Congratulations are in order for the Cubs, who rode yet another dominant Jake Arrieta performance to a 4-0 win over the Pirates to advance to the NLDS, where they’ll face another division-rival — the Cardinals. As Cubs fans celebrate and Bucs fans mourn, here’s a look at some notes on each of the two teams…
- Travis Sawchik of the Pittsburgh Tribune-Review took a look at how the Pirates constructed their latest winner, noting the huge amounts of surplus value they got for relatively low-cost acquisitions such as Francisco Cervelli, A.J. Burnett, Francisco Liriano, Jung Ho Kang, J.A. Happ, Joakim Soria and Joe Blanton. Perhaps most interesting is Sawchik’s description of how Liriano came to re-sign with Pittsburgh. Awakened by a 3:30am phone call from agent Greg Genske, Liriano learned that the Pirates had upped their offer to $39MM over three years. Genske advised his client to wait, as the Royals and Astros had both made three-year offers as well, and both the Cubs and Red Sox were showing interest, too. Liriano, however, declined. “I said, ’No. Go ahead and take it,'” Liriano recalled. “I told my agent talk to the Pirates as much as you can, because I wanted to be back.”
- In an effort to explain Arrieta’s emergence as one of the National League’s premier arms, Fangraphs’ Eno Sarris examines a notable change in his pitch profile from 2014 to 2015. As Sarris points out, Arrieta has flipped the usage of his two-seamer and four-seamer and now greatly favors the former over the latter. Beyond that, Arrieta’s shown a willingness to throw his two-seamer/sinker in the zone to lefties and righties alike, and he’ll use the pitch to challenge hitters as well as front-door/back-door them for called strikes and weak contact. The result has been one of the game’s most effective pitches and Arrieta’s emergence into the national limelight and NL Cy Young race.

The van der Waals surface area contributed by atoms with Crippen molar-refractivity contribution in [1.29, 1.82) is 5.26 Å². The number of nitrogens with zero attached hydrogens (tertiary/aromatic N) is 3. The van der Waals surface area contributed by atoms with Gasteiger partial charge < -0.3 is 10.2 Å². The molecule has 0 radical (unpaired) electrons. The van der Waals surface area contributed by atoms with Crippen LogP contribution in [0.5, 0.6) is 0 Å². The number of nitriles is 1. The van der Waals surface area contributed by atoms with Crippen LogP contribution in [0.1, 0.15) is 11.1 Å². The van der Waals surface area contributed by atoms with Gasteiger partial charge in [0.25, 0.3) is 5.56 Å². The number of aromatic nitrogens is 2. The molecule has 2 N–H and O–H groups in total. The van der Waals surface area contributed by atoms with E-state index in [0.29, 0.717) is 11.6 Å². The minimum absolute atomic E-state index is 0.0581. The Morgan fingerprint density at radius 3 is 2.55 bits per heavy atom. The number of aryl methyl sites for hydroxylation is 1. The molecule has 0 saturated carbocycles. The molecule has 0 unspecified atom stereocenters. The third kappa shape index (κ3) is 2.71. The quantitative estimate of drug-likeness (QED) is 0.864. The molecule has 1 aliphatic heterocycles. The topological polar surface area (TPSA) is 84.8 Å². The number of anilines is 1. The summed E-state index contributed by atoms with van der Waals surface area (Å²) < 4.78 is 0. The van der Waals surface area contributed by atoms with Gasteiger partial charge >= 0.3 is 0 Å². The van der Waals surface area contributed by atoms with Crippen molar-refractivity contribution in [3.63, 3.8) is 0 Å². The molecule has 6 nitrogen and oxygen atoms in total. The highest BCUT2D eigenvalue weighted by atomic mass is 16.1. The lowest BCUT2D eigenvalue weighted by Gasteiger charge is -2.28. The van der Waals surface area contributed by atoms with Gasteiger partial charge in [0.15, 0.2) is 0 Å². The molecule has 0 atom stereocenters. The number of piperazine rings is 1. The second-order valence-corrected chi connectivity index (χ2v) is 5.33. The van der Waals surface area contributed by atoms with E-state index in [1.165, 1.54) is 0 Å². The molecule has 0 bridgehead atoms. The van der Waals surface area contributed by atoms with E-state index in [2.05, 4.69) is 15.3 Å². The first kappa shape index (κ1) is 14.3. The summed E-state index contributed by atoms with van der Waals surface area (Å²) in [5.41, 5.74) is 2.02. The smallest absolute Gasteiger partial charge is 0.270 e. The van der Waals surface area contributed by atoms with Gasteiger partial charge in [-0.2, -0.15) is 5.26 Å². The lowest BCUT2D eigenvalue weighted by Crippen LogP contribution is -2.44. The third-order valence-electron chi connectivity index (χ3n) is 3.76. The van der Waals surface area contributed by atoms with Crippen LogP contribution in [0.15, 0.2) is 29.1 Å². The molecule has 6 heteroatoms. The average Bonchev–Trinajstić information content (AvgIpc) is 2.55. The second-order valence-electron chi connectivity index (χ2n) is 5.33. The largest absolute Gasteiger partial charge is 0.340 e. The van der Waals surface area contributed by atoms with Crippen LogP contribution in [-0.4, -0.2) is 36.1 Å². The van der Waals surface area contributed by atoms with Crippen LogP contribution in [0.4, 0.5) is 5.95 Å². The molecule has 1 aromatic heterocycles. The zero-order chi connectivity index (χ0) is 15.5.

- David Ross hit just .176/.267/.252 for the Cubs this season, but ESPN’s Wayne Drehs spoke to Ross, his teammates and the coaching staff about the value that Ross brings in the clubhouse and the difference he’s made in dealing with rookies, young stars like Anthony Rizzo and veterans like Jon Lester. Every teammate of Ross spoke glowingly about his emphasis on accountability and his relentless quest to make sure that there’s not a day when anyone on the team is giving any less than 100 percent on the field. Manager Joe Maddon called Ross the best clubhouse presence he’s ever seen, and Rizzo tried to characterize the impact of Ross’ leadership. “It’s one of those things … [Ross] doesn’t demand respect — he earns it,” Rizzo explained. “He lets you know in a nice way, and he’ll get on you in a rough way if he needs to. I tell him all the time I just want to go out and prove to him I can bring it everyday.”